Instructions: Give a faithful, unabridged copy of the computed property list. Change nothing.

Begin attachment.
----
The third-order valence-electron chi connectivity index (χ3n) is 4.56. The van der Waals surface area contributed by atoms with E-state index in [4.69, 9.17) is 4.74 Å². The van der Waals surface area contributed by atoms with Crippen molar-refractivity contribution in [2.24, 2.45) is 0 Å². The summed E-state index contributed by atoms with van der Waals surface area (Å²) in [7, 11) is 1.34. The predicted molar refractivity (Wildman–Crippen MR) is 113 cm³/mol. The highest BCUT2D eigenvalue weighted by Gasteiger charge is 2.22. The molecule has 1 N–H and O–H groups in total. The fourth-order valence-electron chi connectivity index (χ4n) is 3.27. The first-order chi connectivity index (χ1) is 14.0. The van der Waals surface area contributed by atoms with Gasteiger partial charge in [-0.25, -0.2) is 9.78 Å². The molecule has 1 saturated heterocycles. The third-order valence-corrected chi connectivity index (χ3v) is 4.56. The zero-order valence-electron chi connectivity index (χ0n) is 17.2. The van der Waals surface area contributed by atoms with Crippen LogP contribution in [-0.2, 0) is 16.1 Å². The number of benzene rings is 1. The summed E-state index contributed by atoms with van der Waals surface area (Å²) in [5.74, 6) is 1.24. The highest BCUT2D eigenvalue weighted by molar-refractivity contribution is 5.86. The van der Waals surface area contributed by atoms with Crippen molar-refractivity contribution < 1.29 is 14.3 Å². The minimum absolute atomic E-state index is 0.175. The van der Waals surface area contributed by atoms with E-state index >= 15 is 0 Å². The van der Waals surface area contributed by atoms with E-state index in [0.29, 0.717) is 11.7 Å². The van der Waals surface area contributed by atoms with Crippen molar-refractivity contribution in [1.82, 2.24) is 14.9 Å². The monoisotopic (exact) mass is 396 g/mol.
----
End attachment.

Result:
The third-order valence-electron chi connectivity index (χ3n) is 4.56. The van der Waals surface area contributed by atoms with E-state index in [4.69, 9.17) is 4.74 Å². The van der Waals surface area contributed by atoms with Crippen molar-refractivity contribution in [2.24, 2.45) is 0 Å². The summed E-state index contributed by atoms with van der Waals surface area (Å²) in [7, 11) is 1.34. The predicted molar refractivity (Wildman–Crippen MR) is 113 cm³/mol. The highest BCUT2D eigenvalue weighted by Gasteiger charge is 2.22. The molecule has 1 N–H and O–H groups in total. The fourth-order valence-electron chi connectivity index (χ4n) is 3.27. The first-order chi connectivity index (χ1) is 14.0. The van der Waals surface area contributed by atoms with Gasteiger partial charge in [-0.25, -0.2) is 9.78 Å². The molecule has 1 saturated heterocycles. The third-order valence-corrected chi connectivity index (χ3v) is 4.56. The zero-order valence-electron chi connectivity index (χ0n) is 17.2. The van der Waals surface area contributed by atoms with Crippen LogP contribution in [-0.2, 0) is 16.1 Å². The number of benzene rings is 1. The summed E-state index contributed by atoms with van der Waals surface area (Å²) in [5.74, 6) is 1.24. The highest BCUT2D eigenvalue weighted by molar-refractivity contribution is 5.86. The van der Waals surface area contributed by atoms with Crippen molar-refractivity contribution < 1.29 is 14.3 Å². The minimum absolute atomic E-state index is 0.175. The van der Waals surface area contributed by atoms with E-state index >= 15 is 0 Å². The van der Waals surface area contributed by atoms with E-state index in [0.29, 0.717) is 11.7 Å². The van der Waals surface area contributed by atoms with Crippen molar-refractivity contribution in [1.82, 2.24) is 14.9 Å². The monoisotopic (exact) mass is 396 g/mol.